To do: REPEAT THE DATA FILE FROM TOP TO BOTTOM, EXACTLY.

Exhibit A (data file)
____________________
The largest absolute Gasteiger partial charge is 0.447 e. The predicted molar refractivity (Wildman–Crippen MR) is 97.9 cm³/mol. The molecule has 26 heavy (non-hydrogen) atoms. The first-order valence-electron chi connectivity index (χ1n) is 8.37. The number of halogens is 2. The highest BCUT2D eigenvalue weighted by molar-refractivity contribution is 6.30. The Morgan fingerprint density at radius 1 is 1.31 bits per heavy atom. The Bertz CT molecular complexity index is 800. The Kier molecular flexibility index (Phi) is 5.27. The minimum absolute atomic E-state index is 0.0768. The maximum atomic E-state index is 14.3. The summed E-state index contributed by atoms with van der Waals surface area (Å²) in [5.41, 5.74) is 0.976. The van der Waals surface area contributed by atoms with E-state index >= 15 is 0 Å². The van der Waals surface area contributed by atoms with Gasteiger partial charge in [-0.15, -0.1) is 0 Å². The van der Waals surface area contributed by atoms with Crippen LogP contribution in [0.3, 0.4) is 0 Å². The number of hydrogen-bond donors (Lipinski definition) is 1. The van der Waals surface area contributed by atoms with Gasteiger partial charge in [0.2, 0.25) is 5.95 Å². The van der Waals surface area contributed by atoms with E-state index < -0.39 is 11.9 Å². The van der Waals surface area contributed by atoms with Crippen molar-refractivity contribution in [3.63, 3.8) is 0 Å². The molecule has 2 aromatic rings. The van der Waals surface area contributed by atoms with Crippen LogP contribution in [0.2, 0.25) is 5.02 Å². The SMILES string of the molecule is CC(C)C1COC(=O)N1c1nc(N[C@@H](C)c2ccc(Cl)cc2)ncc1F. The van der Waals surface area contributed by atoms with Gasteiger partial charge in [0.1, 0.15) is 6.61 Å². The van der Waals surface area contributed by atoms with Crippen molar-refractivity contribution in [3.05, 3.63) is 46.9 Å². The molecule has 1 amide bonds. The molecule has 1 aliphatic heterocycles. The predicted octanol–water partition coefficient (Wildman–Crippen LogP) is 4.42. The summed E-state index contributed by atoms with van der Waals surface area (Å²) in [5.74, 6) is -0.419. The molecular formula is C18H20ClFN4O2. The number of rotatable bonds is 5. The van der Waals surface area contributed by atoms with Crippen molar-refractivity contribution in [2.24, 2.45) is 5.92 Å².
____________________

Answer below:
The largest absolute Gasteiger partial charge is 0.447 e. The predicted molar refractivity (Wildman–Crippen MR) is 97.9 cm³/mol. The molecule has 26 heavy (non-hydrogen) atoms. The first-order valence-electron chi connectivity index (χ1n) is 8.37. The number of halogens is 2. The highest BCUT2D eigenvalue weighted by molar-refractivity contribution is 6.30. The Morgan fingerprint density at radius 1 is 1.31 bits per heavy atom. The Bertz CT molecular complexity index is 800. The Kier molecular flexibility index (Phi) is 5.27. The minimum absolute atomic E-state index is 0.0768. The maximum atomic E-state index is 14.3. The summed E-state index contributed by atoms with van der Waals surface area (Å²) in [5.41, 5.74) is 0.976. The van der Waals surface area contributed by atoms with E-state index >= 15 is 0 Å². The van der Waals surface area contributed by atoms with Gasteiger partial charge in [-0.15, -0.1) is 0 Å². The van der Waals surface area contributed by atoms with Crippen LogP contribution in [0.3, 0.4) is 0 Å². The number of hydrogen-bond donors (Lipinski definition) is 1. The van der Waals surface area contributed by atoms with Gasteiger partial charge in [0.2, 0.25) is 5.95 Å². The van der Waals surface area contributed by atoms with E-state index < -0.39 is 11.9 Å². The van der Waals surface area contributed by atoms with Crippen molar-refractivity contribution in [3.63, 3.8) is 0 Å². The molecule has 2 aromatic rings. The van der Waals surface area contributed by atoms with Crippen LogP contribution in [0.2, 0.25) is 5.02 Å². The SMILES string of the molecule is CC(C)C1COC(=O)N1c1nc(N[C@@H](C)c2ccc(Cl)cc2)ncc1F. The van der Waals surface area contributed by atoms with Gasteiger partial charge in [0.1, 0.15) is 6.61 Å². The van der Waals surface area contributed by atoms with Crippen molar-refractivity contribution in [3.05, 3.63) is 46.9 Å². The molecule has 1 amide bonds. The molecule has 1 aliphatic heterocycles. The predicted octanol–water partition coefficient (Wildman–Crippen LogP) is 4.42. The summed E-state index contributed by atoms with van der Waals surface area (Å²) in [5.74, 6) is -0.419. The molecular formula is C18H20ClFN4O2. The number of rotatable bonds is 5. The van der Waals surface area contributed by atoms with Crippen molar-refractivity contribution in [2.24, 2.45) is 5.92 Å².